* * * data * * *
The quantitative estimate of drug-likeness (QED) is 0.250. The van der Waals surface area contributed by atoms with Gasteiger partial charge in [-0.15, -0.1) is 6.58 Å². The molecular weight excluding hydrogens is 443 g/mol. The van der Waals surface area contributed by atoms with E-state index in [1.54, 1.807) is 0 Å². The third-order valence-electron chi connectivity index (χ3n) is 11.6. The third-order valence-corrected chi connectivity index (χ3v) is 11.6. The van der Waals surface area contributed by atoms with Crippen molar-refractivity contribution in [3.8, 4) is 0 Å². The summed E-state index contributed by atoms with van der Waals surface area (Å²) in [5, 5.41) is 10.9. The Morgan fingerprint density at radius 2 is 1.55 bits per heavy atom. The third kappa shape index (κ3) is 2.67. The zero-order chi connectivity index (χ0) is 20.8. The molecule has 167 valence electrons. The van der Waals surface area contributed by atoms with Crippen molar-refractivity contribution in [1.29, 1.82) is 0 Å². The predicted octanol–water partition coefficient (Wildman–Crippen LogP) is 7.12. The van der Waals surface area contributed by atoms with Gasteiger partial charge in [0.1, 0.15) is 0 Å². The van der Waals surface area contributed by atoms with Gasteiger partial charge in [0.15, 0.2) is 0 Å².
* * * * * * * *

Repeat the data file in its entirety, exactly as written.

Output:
The quantitative estimate of drug-likeness (QED) is 0.250. The van der Waals surface area contributed by atoms with Gasteiger partial charge in [-0.15, -0.1) is 6.58 Å². The molecular weight excluding hydrogens is 443 g/mol. The van der Waals surface area contributed by atoms with E-state index in [1.54, 1.807) is 0 Å². The third-order valence-electron chi connectivity index (χ3n) is 11.6. The third-order valence-corrected chi connectivity index (χ3v) is 11.6. The van der Waals surface area contributed by atoms with Crippen molar-refractivity contribution in [3.8, 4) is 0 Å². The summed E-state index contributed by atoms with van der Waals surface area (Å²) in [5, 5.41) is 10.9. The Morgan fingerprint density at radius 2 is 1.55 bits per heavy atom. The third kappa shape index (κ3) is 2.67. The zero-order chi connectivity index (χ0) is 20.8. The molecule has 167 valence electrons. The van der Waals surface area contributed by atoms with Crippen molar-refractivity contribution in [1.29, 1.82) is 0 Å². The predicted octanol–water partition coefficient (Wildman–Crippen LogP) is 7.12. The van der Waals surface area contributed by atoms with Gasteiger partial charge in [0.1, 0.15) is 0 Å². The van der Waals surface area contributed by atoms with Gasteiger partial charge in [0.15, 0.2) is 0 Å².